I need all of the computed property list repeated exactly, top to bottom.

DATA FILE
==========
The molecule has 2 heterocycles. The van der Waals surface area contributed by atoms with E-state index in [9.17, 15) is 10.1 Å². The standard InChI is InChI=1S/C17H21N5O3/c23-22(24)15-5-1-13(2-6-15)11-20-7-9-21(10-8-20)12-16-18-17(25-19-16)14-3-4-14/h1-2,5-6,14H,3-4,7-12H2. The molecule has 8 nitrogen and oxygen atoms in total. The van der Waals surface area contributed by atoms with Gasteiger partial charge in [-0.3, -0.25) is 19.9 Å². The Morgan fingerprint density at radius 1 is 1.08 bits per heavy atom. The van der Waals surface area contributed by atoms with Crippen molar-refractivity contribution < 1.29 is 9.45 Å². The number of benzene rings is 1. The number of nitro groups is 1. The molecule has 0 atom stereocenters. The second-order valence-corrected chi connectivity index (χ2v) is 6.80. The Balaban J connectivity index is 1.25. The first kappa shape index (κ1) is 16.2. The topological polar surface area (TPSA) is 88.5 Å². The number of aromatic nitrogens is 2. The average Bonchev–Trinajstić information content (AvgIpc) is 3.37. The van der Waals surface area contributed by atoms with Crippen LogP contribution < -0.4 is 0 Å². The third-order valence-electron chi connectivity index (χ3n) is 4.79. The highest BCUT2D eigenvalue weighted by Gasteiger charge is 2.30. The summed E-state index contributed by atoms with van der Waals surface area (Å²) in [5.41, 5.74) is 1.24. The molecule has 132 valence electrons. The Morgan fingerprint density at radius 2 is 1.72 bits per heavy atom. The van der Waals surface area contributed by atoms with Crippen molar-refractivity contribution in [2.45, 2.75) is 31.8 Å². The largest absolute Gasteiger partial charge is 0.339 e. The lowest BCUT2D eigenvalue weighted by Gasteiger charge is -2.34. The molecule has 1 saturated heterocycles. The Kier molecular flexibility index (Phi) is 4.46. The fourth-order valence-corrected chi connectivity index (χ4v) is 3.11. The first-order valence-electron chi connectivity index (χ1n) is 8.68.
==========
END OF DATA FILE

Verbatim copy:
The molecule has 2 heterocycles. The van der Waals surface area contributed by atoms with E-state index in [9.17, 15) is 10.1 Å². The standard InChI is InChI=1S/C17H21N5O3/c23-22(24)15-5-1-13(2-6-15)11-20-7-9-21(10-8-20)12-16-18-17(25-19-16)14-3-4-14/h1-2,5-6,14H,3-4,7-12H2. The molecule has 8 nitrogen and oxygen atoms in total. The van der Waals surface area contributed by atoms with Gasteiger partial charge in [-0.3, -0.25) is 19.9 Å². The Morgan fingerprint density at radius 1 is 1.08 bits per heavy atom. The van der Waals surface area contributed by atoms with Crippen molar-refractivity contribution < 1.29 is 9.45 Å². The number of benzene rings is 1. The number of nitro groups is 1. The molecule has 0 atom stereocenters. The second-order valence-corrected chi connectivity index (χ2v) is 6.80. The Balaban J connectivity index is 1.25. The first kappa shape index (κ1) is 16.2. The topological polar surface area (TPSA) is 88.5 Å². The number of aromatic nitrogens is 2. The average Bonchev–Trinajstić information content (AvgIpc) is 3.37. The van der Waals surface area contributed by atoms with Crippen LogP contribution < -0.4 is 0 Å². The third-order valence-electron chi connectivity index (χ3n) is 4.79. The highest BCUT2D eigenvalue weighted by Gasteiger charge is 2.30. The summed E-state index contributed by atoms with van der Waals surface area (Å²) in [5.41, 5.74) is 1.24. The molecule has 132 valence electrons. The Morgan fingerprint density at radius 2 is 1.72 bits per heavy atom. The van der Waals surface area contributed by atoms with Crippen molar-refractivity contribution in [2.45, 2.75) is 31.8 Å². The largest absolute Gasteiger partial charge is 0.339 e. The lowest BCUT2D eigenvalue weighted by Gasteiger charge is -2.34. The molecule has 1 saturated heterocycles. The Kier molecular flexibility index (Phi) is 4.46. The fourth-order valence-corrected chi connectivity index (χ4v) is 3.11. The first-order valence-electron chi connectivity index (χ1n) is 8.68.